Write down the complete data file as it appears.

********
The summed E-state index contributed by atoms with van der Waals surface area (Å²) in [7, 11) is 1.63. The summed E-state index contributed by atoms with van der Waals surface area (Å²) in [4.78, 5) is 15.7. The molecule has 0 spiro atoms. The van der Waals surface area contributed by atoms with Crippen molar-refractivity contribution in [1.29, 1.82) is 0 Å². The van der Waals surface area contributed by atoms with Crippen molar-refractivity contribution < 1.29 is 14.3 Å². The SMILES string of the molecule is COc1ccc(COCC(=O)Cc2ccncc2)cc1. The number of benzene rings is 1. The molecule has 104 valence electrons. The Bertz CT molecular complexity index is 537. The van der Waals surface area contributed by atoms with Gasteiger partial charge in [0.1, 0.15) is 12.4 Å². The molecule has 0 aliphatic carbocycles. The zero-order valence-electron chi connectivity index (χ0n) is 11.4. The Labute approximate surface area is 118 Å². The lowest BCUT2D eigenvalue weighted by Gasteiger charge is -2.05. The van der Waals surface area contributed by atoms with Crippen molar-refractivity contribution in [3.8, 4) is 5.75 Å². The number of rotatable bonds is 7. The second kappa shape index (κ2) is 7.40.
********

The summed E-state index contributed by atoms with van der Waals surface area (Å²) in [7, 11) is 1.63. The summed E-state index contributed by atoms with van der Waals surface area (Å²) in [4.78, 5) is 15.7. The molecule has 0 spiro atoms. The van der Waals surface area contributed by atoms with Crippen molar-refractivity contribution in [1.29, 1.82) is 0 Å². The van der Waals surface area contributed by atoms with Crippen molar-refractivity contribution < 1.29 is 14.3 Å². The SMILES string of the molecule is COc1ccc(COCC(=O)Cc2ccncc2)cc1. The number of benzene rings is 1. The molecule has 104 valence electrons. The Bertz CT molecular complexity index is 537. The van der Waals surface area contributed by atoms with Gasteiger partial charge in [0.1, 0.15) is 12.4 Å². The molecule has 0 aliphatic carbocycles. The zero-order valence-electron chi connectivity index (χ0n) is 11.4. The Labute approximate surface area is 118 Å². The lowest BCUT2D eigenvalue weighted by Gasteiger charge is -2.05. The van der Waals surface area contributed by atoms with Crippen molar-refractivity contribution in [3.8, 4) is 5.75 Å². The number of rotatable bonds is 7. The second kappa shape index (κ2) is 7.40.